Looking for a new outdoor activity this summer? Hiking is a great way to get out and enjoy nature while also getting in some physical activity. It’s a win-win! Before you get out there, you’ll want to know how to pick a good trail, what to pack in your backpack, and how to prepare for your first hike. We’ve got you covered with tips to get you started on your hiking journey.
How to read a trail description
There are two things you should consider when choosing a trail: the length and the elevation. I know it’s tempting to try that 13km hike right away, but it’s better to start smaller with a five-ish km hike and work your way up to longer ones. It’s also important to pick a trail that has an elevation gain of fewer than 155 m per kilometre (or try calculating your trail’s difficulty through a website like Hike Difficulty Calculator).
When in doubt, do a little research about the trail. Check blogs, or hiking websites to see what other people are saying about the trail.
What you may need to get started
Like most sports, hiking requires some gear. Some of the gear will vary based on what kind of hiking you’re doing, but here are a few items you should consider before you hit the trail:
- Shoes: A good rule of thumb for shoes: for trails with low elevation, or easy terrain (like a paved trail), your runners will work just fine. If you pick a trail with a higher elevation or some rockier terrain, you may want to invest in a pair of hiking shoes. *Note: you always, always, always want your shoes to be well broken-in. The last thing you need on a 10 km hike is blisters from new shoes.
- Water: This is the most important thing in your backpack. Hydrate before, during, and after your hike. Pack more than you think you’ll need, just trust me. A good rule of thumb is 500ml to 1L for each hour of hiking.
- If you have a backpack with a water bladder (like a CamelBak), use it! They’re super convenient, especially for beginner hikers who aren’t sure how much water to pack!
- Snacks: Your body is going to need some energy to help you climb that summit (or hill, for those of us just getting outside again after COVID), so it’s important to pack nutritional snacks like carrot sticks or nuts. However, it’s also important to pack snacks you’ll enjoy, so don’t feel like you can only pack healthy snacks. I traditionally pack a big chocolate bar to eat at the top, so feel free to get creative with your hiking snacks.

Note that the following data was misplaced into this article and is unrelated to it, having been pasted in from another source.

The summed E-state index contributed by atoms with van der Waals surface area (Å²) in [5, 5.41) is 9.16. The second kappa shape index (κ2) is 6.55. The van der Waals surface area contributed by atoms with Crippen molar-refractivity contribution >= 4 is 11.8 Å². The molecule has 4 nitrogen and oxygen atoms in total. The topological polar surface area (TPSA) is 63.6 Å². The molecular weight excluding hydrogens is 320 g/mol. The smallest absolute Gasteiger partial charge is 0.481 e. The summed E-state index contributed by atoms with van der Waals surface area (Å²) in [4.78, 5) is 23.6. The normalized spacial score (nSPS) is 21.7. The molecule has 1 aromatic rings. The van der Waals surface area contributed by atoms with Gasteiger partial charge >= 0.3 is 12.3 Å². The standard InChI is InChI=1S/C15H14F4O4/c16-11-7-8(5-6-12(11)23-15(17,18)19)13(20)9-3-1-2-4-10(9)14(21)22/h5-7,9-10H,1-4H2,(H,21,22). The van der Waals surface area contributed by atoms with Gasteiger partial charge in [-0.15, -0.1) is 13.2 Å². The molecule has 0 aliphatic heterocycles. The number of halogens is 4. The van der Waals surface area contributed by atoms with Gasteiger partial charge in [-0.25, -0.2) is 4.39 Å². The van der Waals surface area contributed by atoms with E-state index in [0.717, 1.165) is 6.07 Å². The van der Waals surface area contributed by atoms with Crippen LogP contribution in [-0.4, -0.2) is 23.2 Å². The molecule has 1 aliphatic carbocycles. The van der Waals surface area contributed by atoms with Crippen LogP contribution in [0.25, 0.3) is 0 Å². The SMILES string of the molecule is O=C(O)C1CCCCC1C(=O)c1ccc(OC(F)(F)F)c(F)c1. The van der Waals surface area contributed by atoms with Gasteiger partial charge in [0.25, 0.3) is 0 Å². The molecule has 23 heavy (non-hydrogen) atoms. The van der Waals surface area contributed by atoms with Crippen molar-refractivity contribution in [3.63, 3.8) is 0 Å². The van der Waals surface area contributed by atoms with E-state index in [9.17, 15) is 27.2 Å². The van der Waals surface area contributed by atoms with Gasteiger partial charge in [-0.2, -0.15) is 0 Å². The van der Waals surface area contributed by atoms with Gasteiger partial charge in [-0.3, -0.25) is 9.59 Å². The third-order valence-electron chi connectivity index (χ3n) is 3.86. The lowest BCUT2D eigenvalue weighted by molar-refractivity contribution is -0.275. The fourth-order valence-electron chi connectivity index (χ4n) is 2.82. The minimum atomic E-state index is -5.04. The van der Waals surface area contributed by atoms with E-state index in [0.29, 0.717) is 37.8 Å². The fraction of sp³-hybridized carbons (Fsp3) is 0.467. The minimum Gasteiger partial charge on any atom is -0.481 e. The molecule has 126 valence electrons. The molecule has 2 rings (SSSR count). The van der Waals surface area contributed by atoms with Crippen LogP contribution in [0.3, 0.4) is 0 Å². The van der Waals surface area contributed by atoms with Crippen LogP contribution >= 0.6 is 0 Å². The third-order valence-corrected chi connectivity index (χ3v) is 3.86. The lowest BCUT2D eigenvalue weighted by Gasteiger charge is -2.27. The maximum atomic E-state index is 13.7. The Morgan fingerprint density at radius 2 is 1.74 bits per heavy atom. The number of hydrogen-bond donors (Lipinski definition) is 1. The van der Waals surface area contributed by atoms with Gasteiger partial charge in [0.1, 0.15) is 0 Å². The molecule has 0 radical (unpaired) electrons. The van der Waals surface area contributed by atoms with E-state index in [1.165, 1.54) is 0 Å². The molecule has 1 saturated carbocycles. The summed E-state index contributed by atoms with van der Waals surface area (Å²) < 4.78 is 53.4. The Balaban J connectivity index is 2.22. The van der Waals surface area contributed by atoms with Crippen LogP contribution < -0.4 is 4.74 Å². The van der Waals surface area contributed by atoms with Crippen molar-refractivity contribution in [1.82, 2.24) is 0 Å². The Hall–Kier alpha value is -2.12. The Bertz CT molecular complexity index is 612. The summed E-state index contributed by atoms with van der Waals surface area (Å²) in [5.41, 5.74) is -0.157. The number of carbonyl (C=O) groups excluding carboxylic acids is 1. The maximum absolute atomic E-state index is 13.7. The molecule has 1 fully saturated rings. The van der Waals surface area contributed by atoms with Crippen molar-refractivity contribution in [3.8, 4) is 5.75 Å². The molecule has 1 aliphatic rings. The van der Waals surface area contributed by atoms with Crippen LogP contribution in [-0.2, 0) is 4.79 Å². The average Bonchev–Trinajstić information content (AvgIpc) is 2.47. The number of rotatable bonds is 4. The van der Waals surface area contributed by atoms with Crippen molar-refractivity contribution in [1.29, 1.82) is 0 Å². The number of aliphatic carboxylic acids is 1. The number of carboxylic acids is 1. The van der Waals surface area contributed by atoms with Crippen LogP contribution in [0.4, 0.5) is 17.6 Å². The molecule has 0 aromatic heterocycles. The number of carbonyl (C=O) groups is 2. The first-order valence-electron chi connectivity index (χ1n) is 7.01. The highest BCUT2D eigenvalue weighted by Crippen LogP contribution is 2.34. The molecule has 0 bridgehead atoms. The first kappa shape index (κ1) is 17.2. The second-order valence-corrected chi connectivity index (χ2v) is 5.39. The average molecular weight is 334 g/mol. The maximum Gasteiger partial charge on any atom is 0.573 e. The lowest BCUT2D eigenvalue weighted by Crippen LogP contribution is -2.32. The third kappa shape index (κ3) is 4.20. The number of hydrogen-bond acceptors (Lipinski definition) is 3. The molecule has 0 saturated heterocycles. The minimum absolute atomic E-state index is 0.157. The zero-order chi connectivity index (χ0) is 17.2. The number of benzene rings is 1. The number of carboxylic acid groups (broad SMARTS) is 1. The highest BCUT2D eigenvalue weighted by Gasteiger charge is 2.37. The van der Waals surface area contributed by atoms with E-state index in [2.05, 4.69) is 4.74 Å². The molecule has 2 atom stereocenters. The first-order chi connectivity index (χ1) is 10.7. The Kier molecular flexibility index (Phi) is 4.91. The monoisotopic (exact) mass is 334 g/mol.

- Layers: Depending on your trail, you may have some varying weather conditions at different points of your hike. Pack a sweater and/or raincoat, and a hat if it’s sunny.
- A camera: Even if you just bring your phone, you’ll probably want to take pictures of your lovely landscape. One of the big draws of hiking is the view, so make sure you snap lots of pics, and tag us on Instagram @ubcostudents!
Some other stuff you should know
Before going out on your hike, here are some things you should consider:
- The weather: Check the weather in the area before you leave home to see what conditions you might have on your hike. If it’s raining heavily or reaching high temperatures that day, consider rescheduling your hike for another time.
- Wildlife: When going out in nature, be mindful of the animals that live in your area. For example, some animals to watch out for could be bears, or snakes. Be aware of what’s in your area, and research what to do if you encounter these animals on your hike.
- Hiking with a buddy: It’s always a good idea to hike with other people. If you can’t find anyone on your contact list who wants to go, consider joining a hiking Facebook group in your area. These can be great resources for learning to hike wherever you live.
- Leave no trace: The biggest hiking etiquette rule is to leave no trace behind. Be aware of your impact on the environment, and don’t leave any litter on the trail. Learn more about the leave no trace principles.
Get started in the Okanagan
If you’re living in the Okanagan, here are seven easy hikes to get you started:
- Knox Mountain — A Kelowna classic
- Fintry Falls — A low-elevation hike near West Kelowna
- Bear Creek Provincial Park — A short, scenic hike in West Kelowna
- Mission Creek Greenway: Scenic Canyon Regional Park Section — An easy trail on the outskirts of Kelowna
- Hardy Falls — A short, shaded trail near Peachland
- Kalamoir Regional Park Trail Loop — A beautiful trail overlooking the lake near West Kelowna
- Turtle Pond Trail — A flat walking trail within Mission Creek Greenway featuring, you guessed it, turtles!
Get out there and enjoy some fresh air and sunshine on the trails! Comment down below with your favourite hikes in the Okanagan.
About the author
Sarah Kloos is a transfer student from Okanagan College. She’s a Creative Writing major, a collector of cool rocks, and a lover of novels. While she’s still not 100% sure what she’s going to be when she grows up, she’s okay with that. For now, she’s learning everything she can from her co-op work term, and loving every minute of it.